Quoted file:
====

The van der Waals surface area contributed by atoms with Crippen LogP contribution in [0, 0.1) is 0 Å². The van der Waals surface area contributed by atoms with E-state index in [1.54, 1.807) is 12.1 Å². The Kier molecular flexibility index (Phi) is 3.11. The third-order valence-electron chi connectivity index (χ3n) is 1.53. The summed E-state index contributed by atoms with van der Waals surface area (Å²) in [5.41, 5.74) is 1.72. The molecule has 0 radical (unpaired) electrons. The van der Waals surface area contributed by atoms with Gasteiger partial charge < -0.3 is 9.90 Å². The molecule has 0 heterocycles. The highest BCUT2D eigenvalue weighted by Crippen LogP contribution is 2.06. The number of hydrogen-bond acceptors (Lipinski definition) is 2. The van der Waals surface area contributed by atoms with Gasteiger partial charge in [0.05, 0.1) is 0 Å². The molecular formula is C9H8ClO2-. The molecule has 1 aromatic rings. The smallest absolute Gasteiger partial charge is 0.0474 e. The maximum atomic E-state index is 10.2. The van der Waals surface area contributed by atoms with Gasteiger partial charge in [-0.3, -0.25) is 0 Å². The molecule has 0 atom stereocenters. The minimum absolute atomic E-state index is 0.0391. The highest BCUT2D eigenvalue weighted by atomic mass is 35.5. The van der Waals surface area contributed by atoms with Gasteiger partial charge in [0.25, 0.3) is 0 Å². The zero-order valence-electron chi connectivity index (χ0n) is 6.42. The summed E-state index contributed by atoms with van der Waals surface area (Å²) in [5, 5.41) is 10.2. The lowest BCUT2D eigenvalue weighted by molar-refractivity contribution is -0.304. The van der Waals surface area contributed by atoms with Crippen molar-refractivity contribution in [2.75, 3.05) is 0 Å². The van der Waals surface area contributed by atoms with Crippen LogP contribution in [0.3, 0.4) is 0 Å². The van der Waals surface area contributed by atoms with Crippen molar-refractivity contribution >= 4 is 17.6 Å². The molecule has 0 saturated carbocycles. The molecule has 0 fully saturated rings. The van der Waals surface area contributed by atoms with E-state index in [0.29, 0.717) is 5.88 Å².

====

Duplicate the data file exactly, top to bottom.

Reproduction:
The van der Waals surface area contributed by atoms with Crippen LogP contribution in [0, 0.1) is 0 Å². The van der Waals surface area contributed by atoms with E-state index in [1.54, 1.807) is 12.1 Å². The Kier molecular flexibility index (Phi) is 3.11. The third-order valence-electron chi connectivity index (χ3n) is 1.53. The summed E-state index contributed by atoms with van der Waals surface area (Å²) in [5.41, 5.74) is 1.72. The molecule has 0 radical (unpaired) electrons. The van der Waals surface area contributed by atoms with Gasteiger partial charge < -0.3 is 9.90 Å². The molecule has 0 heterocycles. The highest BCUT2D eigenvalue weighted by Crippen LogP contribution is 2.06. The number of hydrogen-bond acceptors (Lipinski definition) is 2. The van der Waals surface area contributed by atoms with Gasteiger partial charge in [0.05, 0.1) is 0 Å². The molecular formula is C9H8ClO2-. The molecule has 1 aromatic rings. The smallest absolute Gasteiger partial charge is 0.0474 e. The maximum atomic E-state index is 10.2. The van der Waals surface area contributed by atoms with Gasteiger partial charge in [-0.3, -0.25) is 0 Å². The molecule has 0 atom stereocenters. The minimum absolute atomic E-state index is 0.0391. The highest BCUT2D eigenvalue weighted by atomic mass is 35.5. The van der Waals surface area contributed by atoms with Gasteiger partial charge in [0.25, 0.3) is 0 Å². The zero-order valence-electron chi connectivity index (χ0n) is 6.42. The summed E-state index contributed by atoms with van der Waals surface area (Å²) in [5, 5.41) is 10.2. The lowest BCUT2D eigenvalue weighted by molar-refractivity contribution is -0.304. The van der Waals surface area contributed by atoms with Crippen molar-refractivity contribution in [2.75, 3.05) is 0 Å². The van der Waals surface area contributed by atoms with Crippen LogP contribution in [0.3, 0.4) is 0 Å². The van der Waals surface area contributed by atoms with Crippen molar-refractivity contribution >= 4 is 17.6 Å². The molecule has 0 saturated carbocycles. The molecule has 0 fully saturated rings. The van der Waals surface area contributed by atoms with E-state index in [0.29, 0.717) is 5.88 Å².